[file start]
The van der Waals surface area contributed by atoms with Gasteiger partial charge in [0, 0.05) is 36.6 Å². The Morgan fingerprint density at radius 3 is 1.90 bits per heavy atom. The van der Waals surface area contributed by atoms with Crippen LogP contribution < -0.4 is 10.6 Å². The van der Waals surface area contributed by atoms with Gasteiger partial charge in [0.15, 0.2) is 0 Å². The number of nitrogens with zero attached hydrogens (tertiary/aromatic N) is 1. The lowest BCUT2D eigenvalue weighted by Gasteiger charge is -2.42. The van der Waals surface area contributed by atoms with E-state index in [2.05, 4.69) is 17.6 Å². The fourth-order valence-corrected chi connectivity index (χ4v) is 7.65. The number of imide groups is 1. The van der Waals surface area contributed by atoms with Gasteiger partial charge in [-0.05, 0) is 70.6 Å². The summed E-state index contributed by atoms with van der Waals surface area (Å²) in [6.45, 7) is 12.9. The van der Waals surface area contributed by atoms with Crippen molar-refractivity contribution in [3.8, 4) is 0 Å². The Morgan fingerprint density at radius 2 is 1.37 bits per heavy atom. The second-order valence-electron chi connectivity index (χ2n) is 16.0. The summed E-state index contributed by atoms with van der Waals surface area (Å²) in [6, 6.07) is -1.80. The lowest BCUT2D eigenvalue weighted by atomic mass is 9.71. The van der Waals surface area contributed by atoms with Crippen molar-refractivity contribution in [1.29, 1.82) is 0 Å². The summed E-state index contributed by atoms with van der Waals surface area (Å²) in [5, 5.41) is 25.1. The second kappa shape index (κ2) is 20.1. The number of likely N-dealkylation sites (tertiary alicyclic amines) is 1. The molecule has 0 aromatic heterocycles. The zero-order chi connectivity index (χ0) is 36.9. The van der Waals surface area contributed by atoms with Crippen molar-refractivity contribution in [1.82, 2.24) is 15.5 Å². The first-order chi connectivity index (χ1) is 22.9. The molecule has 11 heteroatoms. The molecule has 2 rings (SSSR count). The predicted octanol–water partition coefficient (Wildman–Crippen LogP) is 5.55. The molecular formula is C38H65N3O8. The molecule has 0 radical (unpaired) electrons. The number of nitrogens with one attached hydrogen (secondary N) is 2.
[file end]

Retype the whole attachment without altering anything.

The van der Waals surface area contributed by atoms with Gasteiger partial charge in [0, 0.05) is 36.6 Å². The Morgan fingerprint density at radius 3 is 1.90 bits per heavy atom. The van der Waals surface area contributed by atoms with Crippen LogP contribution < -0.4 is 10.6 Å². The van der Waals surface area contributed by atoms with Gasteiger partial charge in [0.15, 0.2) is 0 Å². The number of nitrogens with zero attached hydrogens (tertiary/aromatic N) is 1. The lowest BCUT2D eigenvalue weighted by Gasteiger charge is -2.42. The van der Waals surface area contributed by atoms with E-state index in [2.05, 4.69) is 17.6 Å². The fourth-order valence-corrected chi connectivity index (χ4v) is 7.65. The number of imide groups is 1. The van der Waals surface area contributed by atoms with Gasteiger partial charge in [-0.05, 0) is 70.6 Å². The summed E-state index contributed by atoms with van der Waals surface area (Å²) in [6.45, 7) is 12.9. The van der Waals surface area contributed by atoms with Crippen molar-refractivity contribution in [3.8, 4) is 0 Å². The Morgan fingerprint density at radius 2 is 1.37 bits per heavy atom. The second-order valence-electron chi connectivity index (χ2n) is 16.0. The summed E-state index contributed by atoms with van der Waals surface area (Å²) in [6, 6.07) is -1.80. The lowest BCUT2D eigenvalue weighted by atomic mass is 9.71. The van der Waals surface area contributed by atoms with Crippen molar-refractivity contribution in [1.29, 1.82) is 0 Å². The summed E-state index contributed by atoms with van der Waals surface area (Å²) in [5, 5.41) is 25.1. The second kappa shape index (κ2) is 20.1. The number of likely N-dealkylation sites (tertiary alicyclic amines) is 1. The molecule has 0 aromatic heterocycles. The zero-order chi connectivity index (χ0) is 36.9. The van der Waals surface area contributed by atoms with Crippen molar-refractivity contribution in [1.82, 2.24) is 15.5 Å². The first-order chi connectivity index (χ1) is 22.9. The molecule has 11 heteroatoms. The molecule has 2 rings (SSSR count). The predicted octanol–water partition coefficient (Wildman–Crippen LogP) is 5.55. The molecular formula is C38H65N3O8. The molecule has 0 radical (unpaired) electrons. The number of nitrogens with one attached hydrogen (secondary N) is 2.